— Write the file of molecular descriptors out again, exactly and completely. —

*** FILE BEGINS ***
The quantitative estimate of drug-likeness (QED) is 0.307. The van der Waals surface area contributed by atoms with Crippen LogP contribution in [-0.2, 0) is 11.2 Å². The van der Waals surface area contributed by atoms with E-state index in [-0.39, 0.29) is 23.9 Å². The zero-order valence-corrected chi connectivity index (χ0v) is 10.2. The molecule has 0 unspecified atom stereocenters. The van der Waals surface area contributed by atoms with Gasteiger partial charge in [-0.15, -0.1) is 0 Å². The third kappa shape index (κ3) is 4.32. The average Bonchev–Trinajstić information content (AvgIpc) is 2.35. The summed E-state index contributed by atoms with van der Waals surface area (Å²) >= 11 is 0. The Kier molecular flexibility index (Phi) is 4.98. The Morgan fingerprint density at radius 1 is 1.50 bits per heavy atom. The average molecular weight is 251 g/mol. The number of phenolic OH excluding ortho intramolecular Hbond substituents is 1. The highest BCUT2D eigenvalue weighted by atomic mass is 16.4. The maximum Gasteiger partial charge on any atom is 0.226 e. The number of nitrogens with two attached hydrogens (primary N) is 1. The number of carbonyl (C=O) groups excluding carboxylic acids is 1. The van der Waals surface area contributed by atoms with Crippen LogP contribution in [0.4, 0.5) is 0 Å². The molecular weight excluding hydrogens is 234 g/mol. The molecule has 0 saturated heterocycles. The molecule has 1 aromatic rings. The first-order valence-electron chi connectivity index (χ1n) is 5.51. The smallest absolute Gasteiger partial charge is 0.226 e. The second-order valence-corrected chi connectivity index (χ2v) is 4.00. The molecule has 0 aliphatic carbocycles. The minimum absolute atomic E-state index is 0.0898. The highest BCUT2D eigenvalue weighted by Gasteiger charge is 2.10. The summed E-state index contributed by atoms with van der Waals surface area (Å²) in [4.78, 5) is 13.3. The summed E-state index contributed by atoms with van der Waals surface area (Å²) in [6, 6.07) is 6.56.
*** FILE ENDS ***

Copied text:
The quantitative estimate of drug-likeness (QED) is 0.307. The van der Waals surface area contributed by atoms with Crippen LogP contribution in [-0.2, 0) is 11.2 Å². The van der Waals surface area contributed by atoms with E-state index in [-0.39, 0.29) is 23.9 Å². The zero-order valence-corrected chi connectivity index (χ0v) is 10.2. The molecule has 0 unspecified atom stereocenters. The van der Waals surface area contributed by atoms with Gasteiger partial charge in [-0.15, -0.1) is 0 Å². The third kappa shape index (κ3) is 4.32. The average Bonchev–Trinajstić information content (AvgIpc) is 2.35. The summed E-state index contributed by atoms with van der Waals surface area (Å²) >= 11 is 0. The Kier molecular flexibility index (Phi) is 4.98. The Morgan fingerprint density at radius 1 is 1.50 bits per heavy atom. The average molecular weight is 251 g/mol. The number of phenolic OH excluding ortho intramolecular Hbond substituents is 1. The highest BCUT2D eigenvalue weighted by atomic mass is 16.4. The maximum Gasteiger partial charge on any atom is 0.226 e. The number of nitrogens with two attached hydrogens (primary N) is 1. The number of carbonyl (C=O) groups excluding carboxylic acids is 1. The van der Waals surface area contributed by atoms with Crippen LogP contribution in [0.4, 0.5) is 0 Å². The molecular weight excluding hydrogens is 234 g/mol. The molecule has 0 saturated heterocycles. The molecule has 1 aromatic rings. The first-order valence-electron chi connectivity index (χ1n) is 5.51. The smallest absolute Gasteiger partial charge is 0.226 e. The second-order valence-corrected chi connectivity index (χ2v) is 4.00. The molecule has 0 aliphatic carbocycles. The minimum absolute atomic E-state index is 0.0898. The highest BCUT2D eigenvalue weighted by Gasteiger charge is 2.10. The summed E-state index contributed by atoms with van der Waals surface area (Å²) in [4.78, 5) is 13.3. The summed E-state index contributed by atoms with van der Waals surface area (Å²) in [6, 6.07) is 6.56.